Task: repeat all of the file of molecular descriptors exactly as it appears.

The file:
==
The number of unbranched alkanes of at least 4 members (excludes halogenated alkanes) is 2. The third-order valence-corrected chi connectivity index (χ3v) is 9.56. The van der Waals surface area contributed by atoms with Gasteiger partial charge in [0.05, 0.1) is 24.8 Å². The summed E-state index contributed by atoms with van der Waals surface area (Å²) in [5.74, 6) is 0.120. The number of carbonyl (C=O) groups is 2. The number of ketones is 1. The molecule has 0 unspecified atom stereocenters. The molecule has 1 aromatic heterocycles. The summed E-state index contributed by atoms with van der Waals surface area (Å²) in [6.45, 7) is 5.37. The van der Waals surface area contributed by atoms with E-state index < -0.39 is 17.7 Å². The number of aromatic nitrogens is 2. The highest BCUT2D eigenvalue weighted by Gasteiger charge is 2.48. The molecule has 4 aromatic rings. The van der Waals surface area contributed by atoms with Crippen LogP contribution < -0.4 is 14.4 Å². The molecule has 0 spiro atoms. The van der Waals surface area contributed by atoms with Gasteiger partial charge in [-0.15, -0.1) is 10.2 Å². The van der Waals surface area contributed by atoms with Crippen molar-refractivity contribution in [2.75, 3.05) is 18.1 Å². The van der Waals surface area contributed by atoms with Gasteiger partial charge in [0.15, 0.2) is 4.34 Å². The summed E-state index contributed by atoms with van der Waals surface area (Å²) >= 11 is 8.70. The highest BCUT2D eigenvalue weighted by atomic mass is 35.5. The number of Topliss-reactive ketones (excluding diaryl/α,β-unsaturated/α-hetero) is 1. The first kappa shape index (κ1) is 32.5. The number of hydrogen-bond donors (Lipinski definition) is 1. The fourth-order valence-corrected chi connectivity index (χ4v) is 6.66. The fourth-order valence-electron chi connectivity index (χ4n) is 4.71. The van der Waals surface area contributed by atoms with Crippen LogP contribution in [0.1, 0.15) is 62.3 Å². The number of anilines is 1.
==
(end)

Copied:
The number of unbranched alkanes of at least 4 members (excludes halogenated alkanes) is 2. The third-order valence-corrected chi connectivity index (χ3v) is 9.56. The van der Waals surface area contributed by atoms with Gasteiger partial charge in [0.05, 0.1) is 24.8 Å². The summed E-state index contributed by atoms with van der Waals surface area (Å²) in [5.74, 6) is 0.120. The number of carbonyl (C=O) groups is 2. The number of ketones is 1. The molecule has 0 unspecified atom stereocenters. The molecule has 1 aromatic heterocycles. The summed E-state index contributed by atoms with van der Waals surface area (Å²) in [6.45, 7) is 5.37. The van der Waals surface area contributed by atoms with E-state index < -0.39 is 17.7 Å². The number of aromatic nitrogens is 2. The highest BCUT2D eigenvalue weighted by Gasteiger charge is 2.48. The molecule has 4 aromatic rings. The van der Waals surface area contributed by atoms with Crippen LogP contribution < -0.4 is 14.4 Å². The molecule has 0 spiro atoms. The van der Waals surface area contributed by atoms with Gasteiger partial charge in [-0.15, -0.1) is 10.2 Å². The van der Waals surface area contributed by atoms with Crippen molar-refractivity contribution in [2.75, 3.05) is 18.1 Å². The van der Waals surface area contributed by atoms with Gasteiger partial charge in [0.15, 0.2) is 4.34 Å². The summed E-state index contributed by atoms with van der Waals surface area (Å²) >= 11 is 8.70. The highest BCUT2D eigenvalue weighted by atomic mass is 35.5. The number of Topliss-reactive ketones (excluding diaryl/α,β-unsaturated/α-hetero) is 1. The first kappa shape index (κ1) is 32.5. The number of hydrogen-bond donors (Lipinski definition) is 1. The fourth-order valence-corrected chi connectivity index (χ4v) is 6.66. The fourth-order valence-electron chi connectivity index (χ4n) is 4.71. The van der Waals surface area contributed by atoms with Crippen LogP contribution in [0.1, 0.15) is 62.3 Å². The number of anilines is 1.